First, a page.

KL: I think most artists don’t know the ins and outs of what they need to do in order to prepare their tracks, find contacts and pitch their songs for licensing. I like to teach them the basics so they can feel confident moving forward in this arena.
FEMMUSIC: Is there a common weakness the artists you’ve worked with share?
KL: Most artists simply don’t have some of the backend details in place in order to start monetizing their art. I try to make sure they have all of these systems correctly in place to protect themselves and also to collect the money once they start getting licensing or different revenue streams that I introduce them to. It’s a complicated set-up, this music business. A lot of pennies from a lot of places, and if you don’t have your nets cast correctly, you will miss them, resulting in less pennies. Which leads to less music. We don’t want that.
FEMMUSIC: What is the biggest lesson you had to learn in the music business? Why do you think it was so challenging?
KL: I find the biggest challenge is carving your own path. I think most artists get into music thinking that if they create the “right” music, they will be discovered and hand-held to fame and fortune. Unfortunately, this isn’t the truth except for a VERY small percentage of artists and musicians. Therefore, you have to be ready to DIY. And there’s a huge learning curve to be good at it.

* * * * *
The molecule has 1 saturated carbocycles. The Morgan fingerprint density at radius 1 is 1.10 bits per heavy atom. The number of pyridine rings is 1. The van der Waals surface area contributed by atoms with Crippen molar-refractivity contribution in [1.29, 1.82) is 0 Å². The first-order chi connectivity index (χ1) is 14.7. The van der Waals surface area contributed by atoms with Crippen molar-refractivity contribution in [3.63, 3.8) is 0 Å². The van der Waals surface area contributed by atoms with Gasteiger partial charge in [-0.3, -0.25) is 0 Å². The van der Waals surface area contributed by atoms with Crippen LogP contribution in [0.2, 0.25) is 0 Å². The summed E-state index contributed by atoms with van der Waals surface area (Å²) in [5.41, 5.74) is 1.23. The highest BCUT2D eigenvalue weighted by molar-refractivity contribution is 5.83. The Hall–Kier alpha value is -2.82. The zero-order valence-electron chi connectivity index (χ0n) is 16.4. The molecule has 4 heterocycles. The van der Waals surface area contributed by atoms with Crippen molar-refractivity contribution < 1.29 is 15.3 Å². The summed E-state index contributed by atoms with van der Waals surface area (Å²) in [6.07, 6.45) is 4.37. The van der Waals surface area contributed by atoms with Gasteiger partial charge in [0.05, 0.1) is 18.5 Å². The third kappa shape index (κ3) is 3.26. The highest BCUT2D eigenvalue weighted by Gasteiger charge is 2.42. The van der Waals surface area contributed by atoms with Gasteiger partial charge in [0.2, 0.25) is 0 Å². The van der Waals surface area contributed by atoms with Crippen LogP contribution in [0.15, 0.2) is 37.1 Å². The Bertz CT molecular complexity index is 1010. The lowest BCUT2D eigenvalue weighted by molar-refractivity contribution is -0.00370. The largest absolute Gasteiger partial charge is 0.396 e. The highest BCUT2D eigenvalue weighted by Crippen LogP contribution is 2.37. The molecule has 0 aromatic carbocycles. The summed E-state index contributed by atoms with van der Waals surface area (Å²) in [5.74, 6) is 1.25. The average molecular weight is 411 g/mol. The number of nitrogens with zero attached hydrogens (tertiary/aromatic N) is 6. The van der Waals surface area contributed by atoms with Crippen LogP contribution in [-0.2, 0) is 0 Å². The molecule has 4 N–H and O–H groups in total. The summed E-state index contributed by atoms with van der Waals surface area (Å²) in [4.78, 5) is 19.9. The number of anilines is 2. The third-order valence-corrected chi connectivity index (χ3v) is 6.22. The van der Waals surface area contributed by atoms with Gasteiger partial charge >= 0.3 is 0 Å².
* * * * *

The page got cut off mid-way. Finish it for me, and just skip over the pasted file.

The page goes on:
FEMMUSIC: In my experience most people in the music business didn’t expect to be in it. You mention the learning curve in your intro for MYOMB. What is the most important piece of business advice would you give to anyone wanting to get into the music business?
There are a lot of resources out there. Read books. Take courses. People that succeed in finance or medicine or any other field have to work hard to learn the knowledge, and like the music businesses, these businesses are constantly changing. It’s important to look at it as education, and you have to keep “renewing your certificates”. 🙂
FEMMUSIC: The music business is filled with frauds & cheats. We all have stories. What suggestions would you give for people looking for music business advice through you or anyone else?
KL: I think it’s very important to look for or ask for references. Chances are if someone is not a good person to work with, someone else already knows this. Look up BBB ratings. Find other clients on the list and seek them out to ask about their experience and what they gained from working with the individual. Sometimes it doesn’t come out until much later, unfortunately, so be prepared to be burned a time or two, but try to be smart and do the research up front to avoid wasting valuable time and resources when possible. Have a good circle of mentors you can trust and bounce ideas off of.
FEMMUSIC: How do you & your clients qualify & quantify if the consultation has been useful? How do you & they measure success?
KL: I see my sessions with an artist as successful if they learn something they didn’t already know, are able to apply it and see results, no matter how immeasurable. I think that if I can help artists see a bigger picture and learn how to break their tasks down into doable lists that they can tackle next time they have a release cycle, that has been valuable.
FEMMUSIC: What one thing do you want to change about the music business?
KL: I would make it more about the music and less about the commercial aspect. But then again, it is a “business.” Art and commerce have never truly been good roommates.